Widespread Surface Hoar Layer a Concern in British Columbia
It has been a phenomenal winter in western Canada, with continual storms and fresh powder. However, the region experienced a week in mid-February of clear, cool weather without significant winds. This led to the growth of 5 mm to 15 mm surface hoar on many aspects and elevations, upon which subsequent snowfall has been stacking. This persistent weak layer, now buried 30 cm to 90 cm deep, has become problematic in the Columbia Mountains up to the Cariboos and western Purcells, and also in the South and Northwest Coastal regions.
If you have plans to ski tour in B.C. in the coming weeks, read Avalanche Canada’s recent blog, House of Cards, to understand the problem, its distribution, and their travel advice. They advise that it might takes weeks for the layer to become less problematic and that “diligent terrain travel will be crucial until it is clear that this problem has been put to rest.”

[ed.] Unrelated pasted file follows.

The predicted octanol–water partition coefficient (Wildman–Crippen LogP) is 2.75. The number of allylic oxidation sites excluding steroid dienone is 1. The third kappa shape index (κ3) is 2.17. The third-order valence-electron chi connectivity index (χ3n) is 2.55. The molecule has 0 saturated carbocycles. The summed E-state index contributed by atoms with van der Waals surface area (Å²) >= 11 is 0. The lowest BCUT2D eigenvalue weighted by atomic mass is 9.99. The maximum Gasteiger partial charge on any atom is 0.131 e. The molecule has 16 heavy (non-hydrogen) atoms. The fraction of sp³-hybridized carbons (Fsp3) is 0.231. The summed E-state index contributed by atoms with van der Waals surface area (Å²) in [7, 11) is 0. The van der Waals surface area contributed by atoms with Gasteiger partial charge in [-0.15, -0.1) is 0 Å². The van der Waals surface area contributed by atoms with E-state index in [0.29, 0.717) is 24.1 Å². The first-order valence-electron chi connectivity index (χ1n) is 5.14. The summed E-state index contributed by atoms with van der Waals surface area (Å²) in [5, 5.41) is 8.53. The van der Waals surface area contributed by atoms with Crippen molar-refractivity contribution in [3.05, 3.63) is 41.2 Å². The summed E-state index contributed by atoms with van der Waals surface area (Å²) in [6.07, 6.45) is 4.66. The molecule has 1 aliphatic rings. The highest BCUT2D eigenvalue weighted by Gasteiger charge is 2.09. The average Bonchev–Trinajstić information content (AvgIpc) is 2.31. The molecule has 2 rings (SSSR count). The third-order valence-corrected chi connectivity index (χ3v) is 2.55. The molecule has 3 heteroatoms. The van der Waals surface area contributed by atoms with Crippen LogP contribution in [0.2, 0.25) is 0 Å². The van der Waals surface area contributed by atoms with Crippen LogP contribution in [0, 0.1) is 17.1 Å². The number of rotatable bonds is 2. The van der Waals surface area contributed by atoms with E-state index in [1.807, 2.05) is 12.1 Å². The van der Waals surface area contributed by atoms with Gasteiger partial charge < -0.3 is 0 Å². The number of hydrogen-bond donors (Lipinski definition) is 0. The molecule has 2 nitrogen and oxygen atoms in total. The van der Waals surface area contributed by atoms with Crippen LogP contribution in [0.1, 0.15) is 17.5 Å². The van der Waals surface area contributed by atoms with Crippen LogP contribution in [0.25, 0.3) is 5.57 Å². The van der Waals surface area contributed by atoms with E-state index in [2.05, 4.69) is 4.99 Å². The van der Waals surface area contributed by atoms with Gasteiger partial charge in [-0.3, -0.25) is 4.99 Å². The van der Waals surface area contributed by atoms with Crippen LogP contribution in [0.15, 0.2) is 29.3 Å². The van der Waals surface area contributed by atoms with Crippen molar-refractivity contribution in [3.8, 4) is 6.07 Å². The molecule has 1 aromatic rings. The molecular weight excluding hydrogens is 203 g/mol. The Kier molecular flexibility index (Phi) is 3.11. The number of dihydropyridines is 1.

For an in-depth look at how surface hoar forms and how it affects the snowpack, read this article on avalanche.org’s Avalanche Encyclopedia.
Through backcountry skiing, Paul Rogers has found incredible happiness, lasting friendships, and the opportunity to traverse the snowscape across Europe and North America. He founded Powder Cloud to help others safely find the same.